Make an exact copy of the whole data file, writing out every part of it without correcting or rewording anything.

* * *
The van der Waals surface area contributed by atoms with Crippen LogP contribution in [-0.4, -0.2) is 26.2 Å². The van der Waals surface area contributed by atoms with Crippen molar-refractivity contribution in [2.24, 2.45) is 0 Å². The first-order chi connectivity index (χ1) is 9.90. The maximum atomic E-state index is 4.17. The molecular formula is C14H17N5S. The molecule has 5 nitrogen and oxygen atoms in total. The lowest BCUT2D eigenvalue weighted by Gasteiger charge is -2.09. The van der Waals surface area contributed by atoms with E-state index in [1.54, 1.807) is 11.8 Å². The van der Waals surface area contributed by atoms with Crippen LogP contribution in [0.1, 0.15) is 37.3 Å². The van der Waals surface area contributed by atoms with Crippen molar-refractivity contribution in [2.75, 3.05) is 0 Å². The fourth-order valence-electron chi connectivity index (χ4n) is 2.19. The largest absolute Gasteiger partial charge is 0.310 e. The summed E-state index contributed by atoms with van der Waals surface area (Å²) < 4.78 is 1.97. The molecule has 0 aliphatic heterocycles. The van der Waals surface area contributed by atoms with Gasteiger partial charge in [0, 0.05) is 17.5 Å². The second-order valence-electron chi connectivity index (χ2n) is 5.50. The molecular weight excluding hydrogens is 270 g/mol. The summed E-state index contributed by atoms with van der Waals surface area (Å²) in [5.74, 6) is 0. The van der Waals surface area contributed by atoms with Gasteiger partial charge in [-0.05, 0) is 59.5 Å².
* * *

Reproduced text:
The van der Waals surface area contributed by atoms with Crippen LogP contribution in [-0.4, -0.2) is 26.2 Å². The van der Waals surface area contributed by atoms with Crippen molar-refractivity contribution in [2.24, 2.45) is 0 Å². The first-order chi connectivity index (χ1) is 9.90. The maximum atomic E-state index is 4.17. The molecular formula is C14H17N5S. The molecule has 5 nitrogen and oxygen atoms in total. The lowest BCUT2D eigenvalue weighted by Gasteiger charge is -2.09. The van der Waals surface area contributed by atoms with E-state index in [1.54, 1.807) is 11.8 Å². The van der Waals surface area contributed by atoms with Crippen LogP contribution in [0.1, 0.15) is 37.3 Å². The van der Waals surface area contributed by atoms with Crippen molar-refractivity contribution in [2.75, 3.05) is 0 Å². The fourth-order valence-electron chi connectivity index (χ4n) is 2.19. The largest absolute Gasteiger partial charge is 0.310 e. The summed E-state index contributed by atoms with van der Waals surface area (Å²) < 4.78 is 1.97. The molecule has 0 aliphatic heterocycles. The van der Waals surface area contributed by atoms with Gasteiger partial charge in [0, 0.05) is 17.5 Å². The second-order valence-electron chi connectivity index (χ2n) is 5.50. The molecular weight excluding hydrogens is 270 g/mol. The summed E-state index contributed by atoms with van der Waals surface area (Å²) in [5.74, 6) is 0. The van der Waals surface area contributed by atoms with Gasteiger partial charge in [-0.05, 0) is 59.5 Å².